far too much writing, far too many photos

After the lovely, quiet pause of Navidad, Madrid has reverted back to its busier, raunchier self, the streets of the city center packed with people, traffic back to its more normal, unruly incarnation.

Thursday morning, the number of people making the trip to work — notably silent, I observed, perhaps not overjoyed with the sudden end to Christmas recess — increased substantially from earlier in the week. By Friday, the volume of commuters had reached near-normal levels.

In school, with the decreased number of students, I found myself the only student in my class for the first couple of hours. Just me and the instructor, Montse. Which meant that on Monday, Tuesday, Thursday and Friday I had two intense hours of conversation/instruction, which seemed to kick-start my language skills in some way, so that by Thursday and Friday, when the school had me join another class for the post-break conversation class, I felt comfortable enough with the language that I was carrying on loudly, unstoppably, delivering whatever quips came to mind at any given moment. To the point where I might have become a living stereotype of the loudmouthed American, except that I was actually speaking the language well and getting laughs in the process from both students and la profesora. Which just made me all the more smug and insufferable, though that didn’t seem to be bothering anyone. One of the many benefits of a sparkling personality. (Kaff, kaff.)

Christmas shopping continues here as many, if not most, Spaniards look to January 6 as the real gift-exchange day. Or so I’m told. Several of the instructors at the language school have sworn that up until the last few years, the 25th itself was not really an important day here, Christmas-wise, that the 24th and the 6th of January were the actual dates of import. They say the same — sometimes less than happily — about Santa Claus, that the man in red is a recent import who’s suddenly gaining ground as Spain is more a country with strong, growing connections of all kinds with the rest of the world, post-Franco-era isolation.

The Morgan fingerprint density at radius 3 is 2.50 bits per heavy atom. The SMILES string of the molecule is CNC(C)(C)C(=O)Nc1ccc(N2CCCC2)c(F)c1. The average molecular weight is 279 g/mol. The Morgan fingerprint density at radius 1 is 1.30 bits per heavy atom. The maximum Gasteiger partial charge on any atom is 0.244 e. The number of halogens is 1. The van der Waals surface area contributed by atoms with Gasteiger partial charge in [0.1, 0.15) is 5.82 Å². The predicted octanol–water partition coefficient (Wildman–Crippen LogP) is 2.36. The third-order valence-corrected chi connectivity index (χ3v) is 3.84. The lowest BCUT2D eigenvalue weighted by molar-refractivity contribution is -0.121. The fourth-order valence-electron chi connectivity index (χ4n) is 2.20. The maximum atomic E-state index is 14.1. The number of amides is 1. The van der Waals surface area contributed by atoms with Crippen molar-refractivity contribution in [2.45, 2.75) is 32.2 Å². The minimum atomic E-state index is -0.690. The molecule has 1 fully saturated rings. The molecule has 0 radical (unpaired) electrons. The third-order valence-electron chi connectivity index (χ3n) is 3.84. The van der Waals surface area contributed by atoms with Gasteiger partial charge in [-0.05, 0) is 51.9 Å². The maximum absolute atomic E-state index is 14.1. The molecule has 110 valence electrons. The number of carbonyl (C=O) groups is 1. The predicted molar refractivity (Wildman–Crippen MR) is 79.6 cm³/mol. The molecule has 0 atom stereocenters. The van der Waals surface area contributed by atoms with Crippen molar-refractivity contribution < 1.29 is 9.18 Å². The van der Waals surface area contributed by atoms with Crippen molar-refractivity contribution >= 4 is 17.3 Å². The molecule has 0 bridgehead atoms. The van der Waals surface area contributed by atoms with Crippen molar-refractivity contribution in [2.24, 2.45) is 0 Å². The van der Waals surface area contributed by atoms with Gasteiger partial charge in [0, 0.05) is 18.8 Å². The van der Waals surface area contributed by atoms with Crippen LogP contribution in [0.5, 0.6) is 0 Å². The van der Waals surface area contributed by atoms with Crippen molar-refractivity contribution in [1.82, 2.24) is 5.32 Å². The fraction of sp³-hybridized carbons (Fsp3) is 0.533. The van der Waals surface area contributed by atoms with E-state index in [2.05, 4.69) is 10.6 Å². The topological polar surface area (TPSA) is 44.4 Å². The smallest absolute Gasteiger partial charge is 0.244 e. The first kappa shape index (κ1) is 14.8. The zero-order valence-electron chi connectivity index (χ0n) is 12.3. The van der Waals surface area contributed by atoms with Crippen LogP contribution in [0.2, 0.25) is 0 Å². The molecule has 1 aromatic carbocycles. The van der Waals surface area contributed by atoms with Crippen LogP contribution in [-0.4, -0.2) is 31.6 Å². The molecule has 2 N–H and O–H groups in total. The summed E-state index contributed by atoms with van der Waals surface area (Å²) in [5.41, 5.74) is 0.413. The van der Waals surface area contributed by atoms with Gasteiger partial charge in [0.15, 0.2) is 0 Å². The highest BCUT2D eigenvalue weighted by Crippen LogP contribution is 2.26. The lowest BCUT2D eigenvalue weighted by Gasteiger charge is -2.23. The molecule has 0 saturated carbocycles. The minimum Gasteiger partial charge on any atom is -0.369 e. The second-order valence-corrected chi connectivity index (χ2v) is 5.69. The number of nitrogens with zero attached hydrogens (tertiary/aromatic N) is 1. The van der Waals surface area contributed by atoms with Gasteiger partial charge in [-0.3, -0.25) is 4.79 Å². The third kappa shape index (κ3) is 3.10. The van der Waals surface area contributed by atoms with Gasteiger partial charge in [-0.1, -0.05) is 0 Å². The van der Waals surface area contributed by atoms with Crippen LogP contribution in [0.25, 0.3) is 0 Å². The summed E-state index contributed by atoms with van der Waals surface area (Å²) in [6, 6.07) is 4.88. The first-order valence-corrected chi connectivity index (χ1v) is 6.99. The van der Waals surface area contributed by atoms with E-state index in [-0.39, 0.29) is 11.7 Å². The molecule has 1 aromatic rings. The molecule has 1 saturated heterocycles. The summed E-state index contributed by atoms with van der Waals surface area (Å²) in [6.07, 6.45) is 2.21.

So shopping is once more in high gear, most stores supplying the incentive of post-Navidad discounts, the city assisting by closing down city center streets for post-Christmas block parties, complete with music, food vendors, banners snapping cheerfully in the breeze, and people in various costumes (mostly big, cute, huggable animals). The activity will continue until the evening of Jan.5th, the city will shut down again for the 6th — el día de los Reyes Magos, the three Kings who come bearing gifts. On Jan. 7, the month-long sales period — las rebajas — commences. Weeks and weeks of consumer partying, starting in mid-December and coasting all the way through January.

When I descended into the Metro Thursday morning here in Chueca, the first thing that caught my eye upon reaching the inbound platform was a brand new ad, a sizeable bugger, maybe 8′ by 8′, which consisted of four drawings of a girl and boy, as done by a kindergartener: (1) working together with toy tools on a little toy house; (2) one ironing, one with a mop; (3) riding a tandem bike together; and (4) with a baby in a carriage. Between those images, lines of text read, “Los Juguetes Son Para Quién Quiere Jugar Con Ellos — Campaña De Promoción De Juegetes No Sexistas — La Igualdad Tambien Se Aprende Jugando” (Games Are For Whoever Wants To Play Them — Campaign to Promote Non-Sexist Games — Equality Can Also Be Learned Playing.” Around the edges of the ad run the two words “Compartir, Eligir” (Share, Choose). Sponsored by a department or division of the City of Madrid.

Hmmmm, thought I, staring bleary-eyed at this overwized, hard to ignore, consciousness-raising thingie. Mighty progressive, a kind of progressiveness the center-right national government would be unlikely to take on, though the local, more liberal city administration appears game.

Meanwhile, over at the Plaza de España station on the Metro Line 10 — an expansive, modern-looking, sparklingly-clean counterpart to the older, more dog-eared line that runs through the station here at la Plaza de Chueca — the large TV screens that have provided a visual focus for both passenger platforms have suddenly been augmented by a huge two-sided plasma screen video monitor placed between the tracks. All playing la Canal Metro Madrid — Channel Metro Madrid. Weather, sports, news headlines, etc. The same channel that plays in the trains on that line — Madrid presenting its modern, high-tech face to the human traffic flowing to and from the airport.

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